+ The hake fishery management regime

So how exactly is this management system laid out by the Ministry? From what we know, the management of the hake fishery, like all commercial fisheries in Namibia, consists of a combination of harvesting rights, total allowable catches (TACs – link from the NewEra Namibian Newspaper), individual quotas (IQs), a system of fees and a monitoring control and surveillance (MCS) system. The surveillance and enforcement system administer fines, but recourse to courts is also sought. Renewable harvesting rights form the core of the Namibian fisheries management system. Fishing rights are issued to successful bidders for a period of seven, ten, fifteen or twenty years on account of various factors such as the level of Namibian ownership, investment in vessels and onshore facilities, fishing experience and social investment. Prior to 1 August 2001, harvesting rights were issued for 4, 7 and 10 years. The granting of harvesting rights limits access to the fishery. The setting of the TAC corresponds to the best biological information available and is intended to allow for optimal utilisation of the resources. Individual Quotas are issued to right holders and can be caught by the use of any vessel licensed to fish in Namibian waters. In Namibian fisheries, quotas are not permanently transferable, but they can be Rent Capture in the Namibian fisheries: The Case of hake 7 leased within a fishing season: “Fishing rights, or rights of harvest, are the central element of the fisheries management regime. The Marine Resources Act states “No person shall … harvest any marine resource for commercial purposes, except under a right…” The main purpose of fishing rights is to limit entry to the fisheries sector in order to protect the fisheries resources and maintain sustainable operations. Fishing rights are granted for a period of 7, 10, 15 or 20 years depending on various factors, in particular, the level of investment and the level of Namibian ownership and employment. Fishing rights are not freely transferable in Namibia, so as not to undermine the Government’s goals of Namibianisation and empowerment within the sector. The total number of existing rights in 2003 was 159.” – Namibia’s National Plan of Action – Management of Fishing Capacity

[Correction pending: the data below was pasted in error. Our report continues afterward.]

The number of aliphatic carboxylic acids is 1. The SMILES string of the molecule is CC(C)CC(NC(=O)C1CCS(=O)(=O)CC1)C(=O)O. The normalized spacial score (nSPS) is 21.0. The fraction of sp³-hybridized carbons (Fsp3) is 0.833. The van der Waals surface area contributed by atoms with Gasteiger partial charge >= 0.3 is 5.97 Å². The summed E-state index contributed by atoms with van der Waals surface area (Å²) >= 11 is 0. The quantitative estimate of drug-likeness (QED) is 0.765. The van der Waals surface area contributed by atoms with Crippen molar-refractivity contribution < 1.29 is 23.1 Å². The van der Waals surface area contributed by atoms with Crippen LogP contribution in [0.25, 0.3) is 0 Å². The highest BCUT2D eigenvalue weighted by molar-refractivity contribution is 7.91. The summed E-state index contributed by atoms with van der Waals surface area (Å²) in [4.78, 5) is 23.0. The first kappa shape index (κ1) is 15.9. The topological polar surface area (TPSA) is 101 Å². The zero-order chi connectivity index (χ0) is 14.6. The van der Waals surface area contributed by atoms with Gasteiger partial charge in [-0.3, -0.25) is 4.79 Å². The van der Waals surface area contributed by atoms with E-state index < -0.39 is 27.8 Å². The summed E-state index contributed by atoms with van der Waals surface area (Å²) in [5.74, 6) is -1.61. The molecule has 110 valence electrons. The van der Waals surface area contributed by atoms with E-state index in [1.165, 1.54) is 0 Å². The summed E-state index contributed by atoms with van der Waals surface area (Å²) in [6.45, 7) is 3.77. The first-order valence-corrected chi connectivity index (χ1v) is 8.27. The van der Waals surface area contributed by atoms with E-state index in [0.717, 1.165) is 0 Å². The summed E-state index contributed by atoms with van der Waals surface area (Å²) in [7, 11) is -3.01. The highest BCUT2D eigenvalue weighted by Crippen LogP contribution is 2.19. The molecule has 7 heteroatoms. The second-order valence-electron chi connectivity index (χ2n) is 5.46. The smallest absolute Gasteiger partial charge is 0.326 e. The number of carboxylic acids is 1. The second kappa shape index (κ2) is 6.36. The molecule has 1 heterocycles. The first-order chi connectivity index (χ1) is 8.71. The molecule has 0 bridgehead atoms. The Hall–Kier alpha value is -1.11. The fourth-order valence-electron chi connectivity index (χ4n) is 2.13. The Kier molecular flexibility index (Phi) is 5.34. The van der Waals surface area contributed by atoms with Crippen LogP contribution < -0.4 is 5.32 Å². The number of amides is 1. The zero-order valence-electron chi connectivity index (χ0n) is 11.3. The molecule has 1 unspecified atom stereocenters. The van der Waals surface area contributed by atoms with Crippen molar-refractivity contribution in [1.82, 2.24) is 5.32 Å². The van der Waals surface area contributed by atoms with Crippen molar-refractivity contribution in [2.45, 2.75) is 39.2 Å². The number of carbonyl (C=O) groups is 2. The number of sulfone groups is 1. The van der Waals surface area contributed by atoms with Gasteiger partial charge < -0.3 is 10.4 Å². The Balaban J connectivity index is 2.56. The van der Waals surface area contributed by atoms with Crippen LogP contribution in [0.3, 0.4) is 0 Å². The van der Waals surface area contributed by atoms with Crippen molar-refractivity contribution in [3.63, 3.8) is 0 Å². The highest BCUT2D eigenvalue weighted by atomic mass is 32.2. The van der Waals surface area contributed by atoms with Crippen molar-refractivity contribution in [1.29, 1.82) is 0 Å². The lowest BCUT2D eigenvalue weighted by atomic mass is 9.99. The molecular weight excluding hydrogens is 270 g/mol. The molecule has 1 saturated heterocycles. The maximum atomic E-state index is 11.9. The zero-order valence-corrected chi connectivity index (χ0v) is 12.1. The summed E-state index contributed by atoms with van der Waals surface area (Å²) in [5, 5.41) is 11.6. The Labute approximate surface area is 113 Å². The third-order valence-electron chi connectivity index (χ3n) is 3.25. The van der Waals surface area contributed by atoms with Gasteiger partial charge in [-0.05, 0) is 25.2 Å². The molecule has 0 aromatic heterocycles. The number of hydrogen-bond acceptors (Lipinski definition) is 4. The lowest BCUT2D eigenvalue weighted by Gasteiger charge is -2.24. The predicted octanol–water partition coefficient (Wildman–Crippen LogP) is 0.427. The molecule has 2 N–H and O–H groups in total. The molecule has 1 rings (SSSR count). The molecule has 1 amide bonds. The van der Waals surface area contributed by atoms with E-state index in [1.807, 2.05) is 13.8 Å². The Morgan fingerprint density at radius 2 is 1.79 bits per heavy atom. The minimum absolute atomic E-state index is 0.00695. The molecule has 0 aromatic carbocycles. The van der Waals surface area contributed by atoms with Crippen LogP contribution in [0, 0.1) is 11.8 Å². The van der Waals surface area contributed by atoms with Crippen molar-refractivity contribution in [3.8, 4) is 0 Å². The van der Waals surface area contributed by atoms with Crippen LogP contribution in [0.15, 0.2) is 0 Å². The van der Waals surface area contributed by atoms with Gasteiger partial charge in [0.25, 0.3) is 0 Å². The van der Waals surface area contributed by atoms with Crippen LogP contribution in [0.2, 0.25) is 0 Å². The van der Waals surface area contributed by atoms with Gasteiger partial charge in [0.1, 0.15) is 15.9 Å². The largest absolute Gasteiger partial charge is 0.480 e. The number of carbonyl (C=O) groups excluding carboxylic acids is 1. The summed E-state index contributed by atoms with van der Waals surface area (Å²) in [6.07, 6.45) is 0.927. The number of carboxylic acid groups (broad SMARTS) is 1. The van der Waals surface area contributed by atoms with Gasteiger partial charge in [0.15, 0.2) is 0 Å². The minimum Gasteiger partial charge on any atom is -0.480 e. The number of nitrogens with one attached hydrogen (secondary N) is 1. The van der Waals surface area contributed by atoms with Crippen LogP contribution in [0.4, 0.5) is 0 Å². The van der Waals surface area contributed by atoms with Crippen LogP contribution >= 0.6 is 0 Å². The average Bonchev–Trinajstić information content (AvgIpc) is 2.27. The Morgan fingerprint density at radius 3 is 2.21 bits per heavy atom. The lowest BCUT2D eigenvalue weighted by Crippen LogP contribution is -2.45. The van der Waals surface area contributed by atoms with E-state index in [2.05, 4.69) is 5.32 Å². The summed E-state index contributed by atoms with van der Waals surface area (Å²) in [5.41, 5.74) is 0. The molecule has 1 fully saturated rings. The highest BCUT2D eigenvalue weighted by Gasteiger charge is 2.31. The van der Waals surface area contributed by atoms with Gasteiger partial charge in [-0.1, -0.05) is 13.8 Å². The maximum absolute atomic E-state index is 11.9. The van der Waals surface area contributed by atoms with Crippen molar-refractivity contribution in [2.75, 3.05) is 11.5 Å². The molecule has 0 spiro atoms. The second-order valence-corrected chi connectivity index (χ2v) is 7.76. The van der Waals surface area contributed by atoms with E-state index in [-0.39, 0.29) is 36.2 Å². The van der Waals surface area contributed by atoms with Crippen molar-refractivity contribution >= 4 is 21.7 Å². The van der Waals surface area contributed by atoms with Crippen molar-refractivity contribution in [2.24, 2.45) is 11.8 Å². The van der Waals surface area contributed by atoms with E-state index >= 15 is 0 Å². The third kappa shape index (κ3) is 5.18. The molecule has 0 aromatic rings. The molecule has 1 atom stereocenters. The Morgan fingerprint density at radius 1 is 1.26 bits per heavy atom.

In the event of a lease, the original right holder is responsible for use of the quota and the payment of fees set by the MFMR in the year 2000. But that’s as much as we can tell you, unfortunately. We have been informed that there are a couple more hurdles which need to be attended. Further information for those wanting to engage deeper inside the complete details of this practice should get in contact with the Ministry of Fisheries and Marine Resources.

     + (Known) trawling locations